The Department of Commerce on Monday said it has taken action to restrict exports to Chinese semiconductor firm Fujian Jinhua, due to the belief that Jinhua poses a significant risk of becoming involved in activities that are contrary to the national security interests of the United States.
According to the Department of Commerce, it accomplished this by adding the Chinese firm to the Entity List.
Pursuant to Section 744.11(b) of the Export Administration Regulations (EAR), the Entity List identifies entities reasonably believed to be involved, or to pose a significant risk of being or becoming involved, in activities contrary to the national security or foreign policy interests of the United States.
The EAR imposes additional license requirements on, and limits the availability of most license exceptions for, exports, re-exports, and transfers (in-country) to listed entities.
As a result of adding Jinhua to the Entity List, a license is required for all exports, re-exports, and transfers of commodities, software and technology subject to the EAR to Jinhua. Such license applications will be reviewed with a presumption of denial.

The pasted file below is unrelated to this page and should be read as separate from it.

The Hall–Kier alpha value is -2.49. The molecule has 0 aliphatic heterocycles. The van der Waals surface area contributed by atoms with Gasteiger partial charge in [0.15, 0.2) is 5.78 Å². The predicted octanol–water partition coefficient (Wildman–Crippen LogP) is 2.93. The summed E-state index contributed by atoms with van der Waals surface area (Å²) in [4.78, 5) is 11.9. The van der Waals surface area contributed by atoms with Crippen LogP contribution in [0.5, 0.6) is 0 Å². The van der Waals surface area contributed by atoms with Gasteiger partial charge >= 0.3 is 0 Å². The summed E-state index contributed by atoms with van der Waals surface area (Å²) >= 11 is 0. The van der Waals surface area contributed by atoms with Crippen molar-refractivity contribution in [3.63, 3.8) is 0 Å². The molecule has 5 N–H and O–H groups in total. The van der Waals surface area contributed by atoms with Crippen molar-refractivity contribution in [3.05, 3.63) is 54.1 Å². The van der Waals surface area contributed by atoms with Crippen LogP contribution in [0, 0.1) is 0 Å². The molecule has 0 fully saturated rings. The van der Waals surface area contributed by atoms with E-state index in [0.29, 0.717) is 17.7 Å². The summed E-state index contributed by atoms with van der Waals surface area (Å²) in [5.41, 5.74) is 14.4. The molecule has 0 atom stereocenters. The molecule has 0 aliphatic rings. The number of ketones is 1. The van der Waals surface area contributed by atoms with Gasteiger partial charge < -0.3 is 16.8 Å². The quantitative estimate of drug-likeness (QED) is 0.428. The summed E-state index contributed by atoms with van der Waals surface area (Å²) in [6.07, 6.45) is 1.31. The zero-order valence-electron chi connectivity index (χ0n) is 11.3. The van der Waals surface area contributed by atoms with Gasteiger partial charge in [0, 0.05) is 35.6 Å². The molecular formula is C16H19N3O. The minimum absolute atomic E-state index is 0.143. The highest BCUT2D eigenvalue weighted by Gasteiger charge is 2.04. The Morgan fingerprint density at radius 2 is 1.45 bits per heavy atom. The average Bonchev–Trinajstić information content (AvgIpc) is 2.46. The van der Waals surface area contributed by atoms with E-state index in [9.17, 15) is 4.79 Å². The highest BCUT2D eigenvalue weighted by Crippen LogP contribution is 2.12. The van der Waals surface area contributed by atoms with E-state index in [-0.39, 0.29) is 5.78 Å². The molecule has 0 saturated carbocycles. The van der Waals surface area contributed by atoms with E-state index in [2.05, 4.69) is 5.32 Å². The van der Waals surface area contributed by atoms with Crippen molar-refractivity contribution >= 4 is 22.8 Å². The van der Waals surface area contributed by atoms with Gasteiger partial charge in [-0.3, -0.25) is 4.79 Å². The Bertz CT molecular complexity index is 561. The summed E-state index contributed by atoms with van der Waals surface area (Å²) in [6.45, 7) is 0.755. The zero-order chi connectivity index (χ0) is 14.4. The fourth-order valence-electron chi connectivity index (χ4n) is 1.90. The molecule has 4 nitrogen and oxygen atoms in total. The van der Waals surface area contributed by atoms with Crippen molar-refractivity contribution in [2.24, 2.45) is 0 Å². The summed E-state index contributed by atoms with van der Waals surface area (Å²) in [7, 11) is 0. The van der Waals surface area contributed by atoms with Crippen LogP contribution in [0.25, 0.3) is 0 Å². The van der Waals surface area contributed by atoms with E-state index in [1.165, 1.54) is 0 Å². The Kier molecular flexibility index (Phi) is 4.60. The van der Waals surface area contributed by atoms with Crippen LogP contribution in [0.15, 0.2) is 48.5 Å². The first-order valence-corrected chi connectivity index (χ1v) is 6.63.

“When a foreign company engages in activity contrary to our national security interests, we will take strong action to protect our national security,” Secretary of Commerce Wilbur Ross said in a prepared statement.
“Placing Jinhua on the Entity List will limit its ability to threaten the supply chain for essential components in our military systems,” he added.
The administration is concerned the Chinese firm could flood the market with cheap chips that are also made by U.S. companies that supply the U.S. military.
“Jinhua is nearing completion of substantial production capacity for dynamic random access memory (DRAM) integrated circuits,” the Department of Commerce stated.
“The additional production, in light of the likely U.S.-origin technology, threatens the long term economic viability of U.S. suppliers of these essential components of U.S. military systems.”
Should the U.S. chipmakers go out of business, the military would lose a supplier for an item that must come from the United States.